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Psychiatry Res. 2004 May 30;131(1):31-44.

Neural correlates of action attribution in schizophrenia.

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1
Institut des Sciences Cognitives, 67 boulevard Pinel, 69675 Bron Cedex, France. farrer@isc.cnrs.fr

Abstract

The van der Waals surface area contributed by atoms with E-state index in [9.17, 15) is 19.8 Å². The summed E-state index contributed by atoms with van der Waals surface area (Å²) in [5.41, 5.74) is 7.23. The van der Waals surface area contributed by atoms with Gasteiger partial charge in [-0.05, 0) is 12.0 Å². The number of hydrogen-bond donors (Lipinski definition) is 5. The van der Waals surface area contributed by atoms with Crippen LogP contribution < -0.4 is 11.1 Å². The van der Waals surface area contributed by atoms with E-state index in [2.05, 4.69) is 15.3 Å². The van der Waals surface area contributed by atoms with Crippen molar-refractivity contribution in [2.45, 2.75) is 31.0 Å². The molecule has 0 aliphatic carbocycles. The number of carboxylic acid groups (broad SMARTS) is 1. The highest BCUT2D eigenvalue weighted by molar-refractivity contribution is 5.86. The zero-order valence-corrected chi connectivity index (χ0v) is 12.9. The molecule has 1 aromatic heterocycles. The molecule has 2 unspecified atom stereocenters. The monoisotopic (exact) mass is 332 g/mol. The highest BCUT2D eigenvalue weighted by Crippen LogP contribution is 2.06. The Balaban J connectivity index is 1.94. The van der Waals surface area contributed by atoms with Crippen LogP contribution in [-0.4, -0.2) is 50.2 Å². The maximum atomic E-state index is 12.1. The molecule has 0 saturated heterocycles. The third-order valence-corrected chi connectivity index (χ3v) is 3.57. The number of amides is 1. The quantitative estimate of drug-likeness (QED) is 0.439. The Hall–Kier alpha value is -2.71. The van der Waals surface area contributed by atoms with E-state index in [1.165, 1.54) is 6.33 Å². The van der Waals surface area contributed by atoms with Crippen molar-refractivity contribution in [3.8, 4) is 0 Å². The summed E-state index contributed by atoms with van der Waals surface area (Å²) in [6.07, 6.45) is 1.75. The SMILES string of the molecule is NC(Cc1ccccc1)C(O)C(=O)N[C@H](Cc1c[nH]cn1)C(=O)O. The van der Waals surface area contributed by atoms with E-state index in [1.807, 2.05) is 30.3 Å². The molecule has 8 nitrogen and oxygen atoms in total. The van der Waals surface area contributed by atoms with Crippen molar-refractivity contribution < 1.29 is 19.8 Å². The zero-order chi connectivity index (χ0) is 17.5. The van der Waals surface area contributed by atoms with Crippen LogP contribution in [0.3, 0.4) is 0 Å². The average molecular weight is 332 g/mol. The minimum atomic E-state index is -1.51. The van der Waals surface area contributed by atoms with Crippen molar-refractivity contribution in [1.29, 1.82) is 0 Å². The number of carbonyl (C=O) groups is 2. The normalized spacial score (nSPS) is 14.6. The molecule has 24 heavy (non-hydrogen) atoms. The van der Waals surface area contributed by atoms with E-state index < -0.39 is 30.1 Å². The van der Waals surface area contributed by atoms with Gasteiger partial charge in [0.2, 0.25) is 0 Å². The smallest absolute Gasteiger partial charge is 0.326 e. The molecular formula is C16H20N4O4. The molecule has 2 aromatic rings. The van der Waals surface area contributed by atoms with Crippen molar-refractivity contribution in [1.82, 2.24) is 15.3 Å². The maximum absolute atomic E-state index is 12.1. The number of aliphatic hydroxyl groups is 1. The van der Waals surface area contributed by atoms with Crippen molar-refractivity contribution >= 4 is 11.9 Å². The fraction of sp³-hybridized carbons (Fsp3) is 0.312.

Patients with first-rank symptoms (FRS) of schizophrenia do not experience all of their actions and personal states as their own. FRS may be associated with an impaired ability to correctly attribute an action to its origin. In the present study, we examined regional cerebral blood flow (rCBF) with positron emission tomography during an action-attribution task in a group of patients with FRS. We used a device previously used with healthy subjects that allows the experimenter to modulate the subject's degree of movement control (and thus action attribution) of a virtual hand presented on a screen. In healthy subjects, the activity of the right angular gyrus and the insula cortex appeared to be modulated by the subject's degree of movement control of the virtual hand. In the present study, the schizophrenic patients did not show this pattern. We found an aberrant relationship between the subject's degree of control of the movements and rCBF in the right angular gyrus and no modulation in the insular cortex. The implications of these results for understanding pathological conditions such as schizophrenia are discussed.

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